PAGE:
However there are no “contradictions”… Paypal is a private company with Stocks and Bonds sold to private Investors and Paypal’s business operations are frequently reviewed/regulated by the Federal Government. Paypal remains a for-profit business that has always evaluated and chosen which of its current or potential customers or business clients are a credit or profit risk to Paypa and take action that Paypal deems appropriate within Federal law.

    As a result, Paypal is under no obligation or government requirement to automatically provide its services to people, companies, or even Hate Groups. In fact, Paypal always performs credit assessments, validates those results, and re-checks customer account information to be sure the Client Account is correct and to reduce any financial or legal risk to Paypal or its Employee Staff. If there are documented financial or legal concerns with a current or future Client/Customer, Paypal is allowed to choose to reduce or refuse doing business – including removing existing Paypal accounts with that Customer – if that client may jeopardize Paypal’s employees, staff,and Paypal business reputation or if that Client is possibly violating Federal laws through the use of.Paypal services.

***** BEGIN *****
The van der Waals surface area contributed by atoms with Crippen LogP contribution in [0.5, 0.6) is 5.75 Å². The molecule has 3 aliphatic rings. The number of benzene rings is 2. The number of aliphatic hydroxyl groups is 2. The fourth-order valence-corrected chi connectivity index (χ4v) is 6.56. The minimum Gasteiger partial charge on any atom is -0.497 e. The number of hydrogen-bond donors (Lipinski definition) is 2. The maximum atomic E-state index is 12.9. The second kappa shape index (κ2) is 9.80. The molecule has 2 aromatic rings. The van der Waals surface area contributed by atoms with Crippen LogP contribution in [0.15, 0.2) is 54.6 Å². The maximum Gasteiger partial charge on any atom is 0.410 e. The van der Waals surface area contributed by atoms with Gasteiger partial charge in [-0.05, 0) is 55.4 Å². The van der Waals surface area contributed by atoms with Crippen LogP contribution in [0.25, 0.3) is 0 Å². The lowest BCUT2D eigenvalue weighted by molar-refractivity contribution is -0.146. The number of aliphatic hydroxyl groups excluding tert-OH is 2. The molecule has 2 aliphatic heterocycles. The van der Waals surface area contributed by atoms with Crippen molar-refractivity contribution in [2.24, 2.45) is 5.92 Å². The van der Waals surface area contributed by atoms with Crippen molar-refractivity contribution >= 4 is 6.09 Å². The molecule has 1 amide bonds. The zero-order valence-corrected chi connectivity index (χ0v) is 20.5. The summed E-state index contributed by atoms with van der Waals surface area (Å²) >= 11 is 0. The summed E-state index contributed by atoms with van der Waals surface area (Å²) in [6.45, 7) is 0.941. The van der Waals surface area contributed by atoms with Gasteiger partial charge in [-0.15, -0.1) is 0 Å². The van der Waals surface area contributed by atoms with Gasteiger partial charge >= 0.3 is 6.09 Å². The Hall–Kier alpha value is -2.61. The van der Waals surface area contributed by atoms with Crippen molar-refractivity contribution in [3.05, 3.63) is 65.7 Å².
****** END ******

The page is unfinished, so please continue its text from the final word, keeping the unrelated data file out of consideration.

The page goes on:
If a Hate Group’s members abuse their “freedom of speech” rights through “fighting words” that cause public violence, IMHO they forfeit any legal protections – including Client Banking Agreements being refused or cancelled with Paypal, Mastercard, VISA, and AMEX etc.

    Some people may argue that specific Hate Groups are legally protected by “freedom of speech” rights until they are convicted of violating of local, state, or Federal law(s) by a Judicial Court. However, many Hate Groups and/or some of their Members have past arrest records with Court Convictions for violating criminal and/or civil laws that enables Paypal to refuse to do business with them.

    The problem is that these Hate Groups often file articles of incorporation under a business legal name for government taxation, get cited and/or convicted in Court of crimes or misdemeanors, and then these Hate Groups incorporate as another “new” group under a different legal name/Club Officers to avoid immediate public or government scrutiny. Once the Hate Group’s legal name has changed, is Paypal supposed to automatically grant the Hate Group “carte blanche” and full access to open a new account until the Hate Groups’ next Court Conviction?